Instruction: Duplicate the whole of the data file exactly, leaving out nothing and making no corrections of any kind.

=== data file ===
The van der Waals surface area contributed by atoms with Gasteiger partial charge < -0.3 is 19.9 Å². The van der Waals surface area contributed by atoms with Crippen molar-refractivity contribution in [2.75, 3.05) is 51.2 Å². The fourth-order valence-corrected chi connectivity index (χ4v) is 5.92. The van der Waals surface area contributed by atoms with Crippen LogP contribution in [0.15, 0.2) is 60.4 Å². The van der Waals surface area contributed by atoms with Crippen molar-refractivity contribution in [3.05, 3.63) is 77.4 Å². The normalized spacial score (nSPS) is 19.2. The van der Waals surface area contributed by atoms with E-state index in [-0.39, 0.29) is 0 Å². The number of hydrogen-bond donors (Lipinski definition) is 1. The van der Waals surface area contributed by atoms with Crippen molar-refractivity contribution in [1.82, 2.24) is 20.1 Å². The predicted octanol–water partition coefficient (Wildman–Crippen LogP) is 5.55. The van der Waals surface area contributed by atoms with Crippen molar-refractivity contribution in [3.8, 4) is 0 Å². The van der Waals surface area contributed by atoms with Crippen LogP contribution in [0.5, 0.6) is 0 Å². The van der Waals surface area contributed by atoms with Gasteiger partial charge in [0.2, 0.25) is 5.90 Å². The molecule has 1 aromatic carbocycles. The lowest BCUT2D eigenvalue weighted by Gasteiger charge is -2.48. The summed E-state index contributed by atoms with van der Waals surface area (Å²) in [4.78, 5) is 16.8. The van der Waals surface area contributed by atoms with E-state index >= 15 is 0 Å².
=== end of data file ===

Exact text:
The van der Waals surface area contributed by atoms with Gasteiger partial charge < -0.3 is 19.9 Å². The van der Waals surface area contributed by atoms with Crippen molar-refractivity contribution in [2.75, 3.05) is 51.2 Å². The fourth-order valence-corrected chi connectivity index (χ4v) is 5.92. The van der Waals surface area contributed by atoms with Crippen LogP contribution in [0.15, 0.2) is 60.4 Å². The van der Waals surface area contributed by atoms with Crippen molar-refractivity contribution in [3.05, 3.63) is 77.4 Å². The normalized spacial score (nSPS) is 19.2. The van der Waals surface area contributed by atoms with E-state index in [-0.39, 0.29) is 0 Å². The number of hydrogen-bond donors (Lipinski definition) is 1. The van der Waals surface area contributed by atoms with Crippen molar-refractivity contribution in [1.82, 2.24) is 20.1 Å². The predicted octanol–water partition coefficient (Wildman–Crippen LogP) is 5.55. The van der Waals surface area contributed by atoms with Crippen molar-refractivity contribution in [3.8, 4) is 0 Å². The van der Waals surface area contributed by atoms with Crippen LogP contribution in [0.5, 0.6) is 0 Å². The van der Waals surface area contributed by atoms with Gasteiger partial charge in [0.2, 0.25) is 5.90 Å². The molecule has 1 aromatic carbocycles. The lowest BCUT2D eigenvalue weighted by Gasteiger charge is -2.48. The summed E-state index contributed by atoms with van der Waals surface area (Å²) in [4.78, 5) is 16.8. The van der Waals surface area contributed by atoms with E-state index >= 15 is 0 Å².